Author Topic: Woody Allen  (Read 68226 times)

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Mesh

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Re: Woody Allen
« Reply #45 on: June 04, 2003, 05:01:23 PM »
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Quote from: Ravi
I only saw a few minutes of Celebrity, but it seemed that Kenneth Branagh was merely acting like Woody Allen would have.


I think that's accurate.  I also think it was totally intentional.

edit:  whoops.  I guess according to previous posts in the thread, it wasn't intentional.  I think I like the fact that Branagh was doing Woody, Woody asked him about it, he kept on doing it, and it was left at that.  Woody has always coaxed career performances out of his actors, possibly by letting them go, to a large extent....Not that Celebrity is a shining example of that trend.....

godardian

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Re: Woody Allen
« Reply #46 on: June 04, 2003, 05:04:32 PM »
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Quote from: MacGuffin
Quote from: themodernage02
anyone want to recommend anything?


"Crimes And Misdemeanors"


Hannah and Crimes are Woody must-sees.

My favorite, though, is Husbands and Wives. Absolutely top-notch, in my opinion. And his most visceral work.
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Mesh

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Re: Woody Allen
« Reply #47 on: June 04, 2003, 05:18:03 PM »
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Quote from: SoNowThen
I think Celebrity and Deconstructing Harry are two of Allen's best films. I don't know why they're so universally hated.

And I still say I'll take Zelig and Radio Days over everything else. Even Annie Hall and Manhattan.

But I saw Small Time Crooks and just about puked. And then I noticed... produced by Dreamworks... which means he's working for The 'Berg... which can only mean a drop in the quality of his films...


I liked Celebrity and I love, love Deconstructing Harry.  It's the best late-era Allen film, IMO.

I'm gonna go ahead and score some Woody films we've mentioned.  Outta 10 possible points:

Zelig - 7.4
Radio Days - 8.8
Celebrity - 7.1
Deconstructing Harry - 9.6
Annie Hall - 10.0
Mighty Aphrodite - 8.6
Small Time Crooks - 6.1
Curse of the Jade Scorpion - 4.8
Wild Man Blues - 7.3

Oh, and speaking of Spielberg:  I rewatched Amistad last night:  8.1

Mesh

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Re: Woody Allen
« Reply #48 on: June 04, 2003, 05:28:25 PM »
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Know what I'm just now realizing?  I think I've seen more Woody Allen films than I have by any other director.....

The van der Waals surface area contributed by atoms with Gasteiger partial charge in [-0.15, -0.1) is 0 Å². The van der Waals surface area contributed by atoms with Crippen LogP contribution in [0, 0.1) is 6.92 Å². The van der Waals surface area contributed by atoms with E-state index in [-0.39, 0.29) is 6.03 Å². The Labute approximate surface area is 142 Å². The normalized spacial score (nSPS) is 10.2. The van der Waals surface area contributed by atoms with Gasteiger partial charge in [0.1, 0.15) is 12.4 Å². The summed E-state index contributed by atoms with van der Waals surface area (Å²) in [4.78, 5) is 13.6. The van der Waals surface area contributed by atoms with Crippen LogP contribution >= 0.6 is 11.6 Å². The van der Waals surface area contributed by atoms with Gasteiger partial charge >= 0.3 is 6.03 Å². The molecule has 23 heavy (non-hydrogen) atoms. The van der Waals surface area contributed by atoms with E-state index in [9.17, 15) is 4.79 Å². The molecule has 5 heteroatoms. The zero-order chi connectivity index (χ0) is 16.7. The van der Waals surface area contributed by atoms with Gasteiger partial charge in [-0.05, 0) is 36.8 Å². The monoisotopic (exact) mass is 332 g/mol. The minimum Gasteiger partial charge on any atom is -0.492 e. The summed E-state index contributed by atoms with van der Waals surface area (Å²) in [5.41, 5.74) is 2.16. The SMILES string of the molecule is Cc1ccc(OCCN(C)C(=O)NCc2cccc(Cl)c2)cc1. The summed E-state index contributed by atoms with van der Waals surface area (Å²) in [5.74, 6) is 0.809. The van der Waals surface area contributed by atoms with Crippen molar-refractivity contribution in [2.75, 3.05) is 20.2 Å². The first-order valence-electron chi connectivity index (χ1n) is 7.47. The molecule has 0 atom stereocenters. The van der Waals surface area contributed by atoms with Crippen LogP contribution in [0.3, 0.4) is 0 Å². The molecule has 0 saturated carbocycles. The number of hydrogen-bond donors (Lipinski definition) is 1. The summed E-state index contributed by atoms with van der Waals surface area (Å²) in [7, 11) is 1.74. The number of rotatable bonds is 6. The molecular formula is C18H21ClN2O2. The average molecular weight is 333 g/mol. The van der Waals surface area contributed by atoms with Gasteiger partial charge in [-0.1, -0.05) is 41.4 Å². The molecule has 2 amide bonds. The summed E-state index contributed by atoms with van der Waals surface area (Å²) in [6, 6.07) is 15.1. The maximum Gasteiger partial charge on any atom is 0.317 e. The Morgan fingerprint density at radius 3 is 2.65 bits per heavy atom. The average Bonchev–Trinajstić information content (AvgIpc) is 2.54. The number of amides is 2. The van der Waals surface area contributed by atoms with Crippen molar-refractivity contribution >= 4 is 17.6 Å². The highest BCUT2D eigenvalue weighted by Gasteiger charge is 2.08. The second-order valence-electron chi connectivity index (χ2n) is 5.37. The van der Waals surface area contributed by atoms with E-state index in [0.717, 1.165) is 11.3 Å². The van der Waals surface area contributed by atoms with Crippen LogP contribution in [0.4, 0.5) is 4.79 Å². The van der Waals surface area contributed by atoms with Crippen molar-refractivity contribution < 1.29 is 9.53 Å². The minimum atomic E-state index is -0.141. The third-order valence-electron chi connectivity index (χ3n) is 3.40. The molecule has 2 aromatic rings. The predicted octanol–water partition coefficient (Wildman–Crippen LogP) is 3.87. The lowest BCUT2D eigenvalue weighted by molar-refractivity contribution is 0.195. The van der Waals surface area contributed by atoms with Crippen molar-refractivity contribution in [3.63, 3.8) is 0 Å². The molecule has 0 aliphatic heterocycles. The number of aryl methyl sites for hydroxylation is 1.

Off the top of my head, I know I've seen from beginning to end:

Annie Hall
Manhattan
Zelig
Radio Days
Small Time Crooks
Celebrity
Mighty Aphrodite
Deconstructing Harry
Wild Man Blues
Shadows and Fog
Hannah and Her Sisters
Crimes and Misdemeanors
Stardust Memories
Curse of the Jade Scorpion
The Purple Rose of Cairo

...and now, checking IMDB, I've also seen all or part of:

Sweet and Lowdown
Bananas
Sleeper
What's Up, Tiger Lily?
New York Stories (Allen-directed segment)
Bullets Over Broadway
Everyone Says I Love You
(Did I see any of Interiors?  I'm confused....I can't remember....which is as good as having never seen it, I suppose)

That's 21 feature films, not counting the New York Stories segment.  Holy shit.  And I'm not even that big a fan.  There's just no way I've seen more films by anyone else.  No chance....

godardian

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Re: Woody Allen
« Reply #49 on: June 04, 2003, 06:51:16 PM »
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Quote from: Mesh
Know what I'm just now realizing?  I think I've seen more Woody Allen films than I have by any other director.....

Off the top of my head, I know I've seen from beginning to end:

Annie Hall
Manhattan
Zelig
Radio Days
Small Time Crooks
Celebrity
Mighty Aphrodite
Deconstructing Harry
Wild Man Blues
Shadows and Fog
Hannah and Her Sisters
Crimes and Misdemeanors
Stardust Memories
Curse of the Jade Scorpion
The Purple Rose of Cairo

...and now, checking IMDB, I've also seen all or part of:

Sweet and Lowdown
Bananas
Sleeper
What's Up, Tiger Lily?
New York Stories (Allen-directed segment)
Bullets Over Broadway
Everyone Says I Love You
(Did I see any of Interiors?  I'm confused....I can't remember....which is as good as having never seen it, I suppose)

That's 21 feature films, not counting the New York Stories segment.  Holy shit.  And I'm not even that big a fan.  There's just no way I've seen more films by anyone else.  No chance....


Ya gotta give Husbands and Wives a try. In m opinion, it's right up there with Manhattan and Deconstructing Harry as a peak in his ouevre.